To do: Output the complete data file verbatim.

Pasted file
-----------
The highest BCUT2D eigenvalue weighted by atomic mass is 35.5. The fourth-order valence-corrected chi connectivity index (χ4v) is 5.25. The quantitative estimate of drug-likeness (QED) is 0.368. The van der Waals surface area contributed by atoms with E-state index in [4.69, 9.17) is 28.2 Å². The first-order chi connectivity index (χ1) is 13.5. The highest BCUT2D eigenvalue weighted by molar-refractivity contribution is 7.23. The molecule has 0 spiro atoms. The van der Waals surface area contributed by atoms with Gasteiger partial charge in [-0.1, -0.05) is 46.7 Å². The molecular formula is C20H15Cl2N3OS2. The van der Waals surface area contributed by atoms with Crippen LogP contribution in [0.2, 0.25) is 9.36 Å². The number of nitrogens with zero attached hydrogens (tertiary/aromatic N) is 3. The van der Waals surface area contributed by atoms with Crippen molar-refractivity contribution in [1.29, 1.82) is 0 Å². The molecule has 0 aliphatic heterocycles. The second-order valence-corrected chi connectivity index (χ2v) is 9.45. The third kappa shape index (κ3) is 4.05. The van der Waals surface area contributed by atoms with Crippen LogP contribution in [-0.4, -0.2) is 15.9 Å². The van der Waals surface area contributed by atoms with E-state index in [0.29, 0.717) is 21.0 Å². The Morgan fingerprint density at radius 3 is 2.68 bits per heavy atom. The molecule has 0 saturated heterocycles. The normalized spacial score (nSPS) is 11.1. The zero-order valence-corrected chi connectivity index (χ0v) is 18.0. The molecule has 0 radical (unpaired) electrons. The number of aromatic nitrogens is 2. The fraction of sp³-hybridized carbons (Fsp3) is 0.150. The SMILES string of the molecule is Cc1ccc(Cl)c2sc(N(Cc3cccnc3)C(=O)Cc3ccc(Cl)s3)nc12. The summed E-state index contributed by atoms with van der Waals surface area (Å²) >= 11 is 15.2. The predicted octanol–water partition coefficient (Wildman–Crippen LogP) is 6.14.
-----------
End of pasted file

The highest BCUT2D eigenvalue weighted by atomic mass is 35.5. The fourth-order valence-corrected chi connectivity index (χ4v) is 5.25. The quantitative estimate of drug-likeness (QED) is 0.368. The van der Waals surface area contributed by atoms with E-state index in [4.69, 9.17) is 28.2 Å². The first-order chi connectivity index (χ1) is 13.5. The highest BCUT2D eigenvalue weighted by molar-refractivity contribution is 7.23. The molecule has 0 spiro atoms. The van der Waals surface area contributed by atoms with Gasteiger partial charge in [-0.1, -0.05) is 46.7 Å². The molecular formula is C20H15Cl2N3OS2. The van der Waals surface area contributed by atoms with Crippen LogP contribution in [0.2, 0.25) is 9.36 Å². The number of nitrogens with zero attached hydrogens (tertiary/aromatic N) is 3. The van der Waals surface area contributed by atoms with Crippen molar-refractivity contribution in [1.29, 1.82) is 0 Å². The molecule has 0 aliphatic heterocycles. The second-order valence-corrected chi connectivity index (χ2v) is 9.45. The third kappa shape index (κ3) is 4.05. The van der Waals surface area contributed by atoms with Crippen LogP contribution in [-0.4, -0.2) is 15.9 Å². The van der Waals surface area contributed by atoms with E-state index in [0.29, 0.717) is 21.0 Å². The Morgan fingerprint density at radius 3 is 2.68 bits per heavy atom. The molecule has 0 saturated heterocycles. The normalized spacial score (nSPS) is 11.1. The zero-order valence-corrected chi connectivity index (χ0v) is 18.0. The molecule has 0 radical (unpaired) electrons. The number of aromatic nitrogens is 2. The fraction of sp³-hybridized carbons (Fsp3) is 0.150. The SMILES string of the molecule is Cc1ccc(Cl)c2sc(N(Cc3cccnc3)C(=O)Cc3ccc(Cl)s3)nc12. The summed E-state index contributed by atoms with van der Waals surface area (Å²) >= 11 is 15.2. The predicted octanol–water partition coefficient (Wildman–Crippen LogP) is 6.14.